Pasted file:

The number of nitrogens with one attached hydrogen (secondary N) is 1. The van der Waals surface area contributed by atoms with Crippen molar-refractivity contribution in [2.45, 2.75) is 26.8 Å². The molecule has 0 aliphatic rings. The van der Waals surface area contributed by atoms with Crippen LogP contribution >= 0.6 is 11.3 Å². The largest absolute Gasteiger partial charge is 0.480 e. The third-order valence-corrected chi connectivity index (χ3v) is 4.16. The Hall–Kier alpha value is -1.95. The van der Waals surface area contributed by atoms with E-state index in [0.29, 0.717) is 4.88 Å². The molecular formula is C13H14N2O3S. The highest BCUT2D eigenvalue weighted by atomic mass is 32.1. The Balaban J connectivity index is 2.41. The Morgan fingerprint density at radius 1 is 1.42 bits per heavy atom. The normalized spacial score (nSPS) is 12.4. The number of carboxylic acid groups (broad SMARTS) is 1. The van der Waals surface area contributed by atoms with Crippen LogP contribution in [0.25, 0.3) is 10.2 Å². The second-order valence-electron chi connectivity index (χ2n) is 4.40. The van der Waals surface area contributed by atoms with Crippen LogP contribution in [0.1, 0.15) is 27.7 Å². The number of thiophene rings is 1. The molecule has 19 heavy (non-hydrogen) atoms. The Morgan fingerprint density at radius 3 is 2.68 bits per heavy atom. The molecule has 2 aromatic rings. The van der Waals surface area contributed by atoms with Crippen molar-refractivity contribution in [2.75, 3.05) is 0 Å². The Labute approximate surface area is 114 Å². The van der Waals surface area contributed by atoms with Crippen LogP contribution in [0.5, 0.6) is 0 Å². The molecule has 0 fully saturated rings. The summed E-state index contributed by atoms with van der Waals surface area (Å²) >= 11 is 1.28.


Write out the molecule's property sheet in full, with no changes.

The number of nitrogens with one attached hydrogen (secondary N) is 1. The van der Waals surface area contributed by atoms with Crippen molar-refractivity contribution in [2.45, 2.75) is 26.8 Å². The molecule has 0 aliphatic rings. The van der Waals surface area contributed by atoms with Crippen LogP contribution >= 0.6 is 11.3 Å². The largest absolute Gasteiger partial charge is 0.480 e. The third-order valence-corrected chi connectivity index (χ3v) is 4.16. The Hall–Kier alpha value is -1.95. The van der Waals surface area contributed by atoms with E-state index in [0.29, 0.717) is 4.88 Å². The molecular formula is C13H14N2O3S. The highest BCUT2D eigenvalue weighted by atomic mass is 32.1. The Balaban J connectivity index is 2.41. The Morgan fingerprint density at radius 1 is 1.42 bits per heavy atom. The normalized spacial score (nSPS) is 12.4. The number of carboxylic acid groups (broad SMARTS) is 1. The van der Waals surface area contributed by atoms with Crippen LogP contribution in [0.25, 0.3) is 10.2 Å². The second-order valence-electron chi connectivity index (χ2n) is 4.40. The van der Waals surface area contributed by atoms with Crippen LogP contribution in [0.1, 0.15) is 27.7 Å². The number of thiophene rings is 1. The molecule has 19 heavy (non-hydrogen) atoms. The Morgan fingerprint density at radius 3 is 2.68 bits per heavy atom. The molecule has 2 aromatic rings. The van der Waals surface area contributed by atoms with Crippen molar-refractivity contribution in [2.75, 3.05) is 0 Å². The Labute approximate surface area is 114 Å². The van der Waals surface area contributed by atoms with Crippen LogP contribution in [0.5, 0.6) is 0 Å². The molecule has 0 fully saturated rings. The summed E-state index contributed by atoms with van der Waals surface area (Å²) >= 11 is 1.28.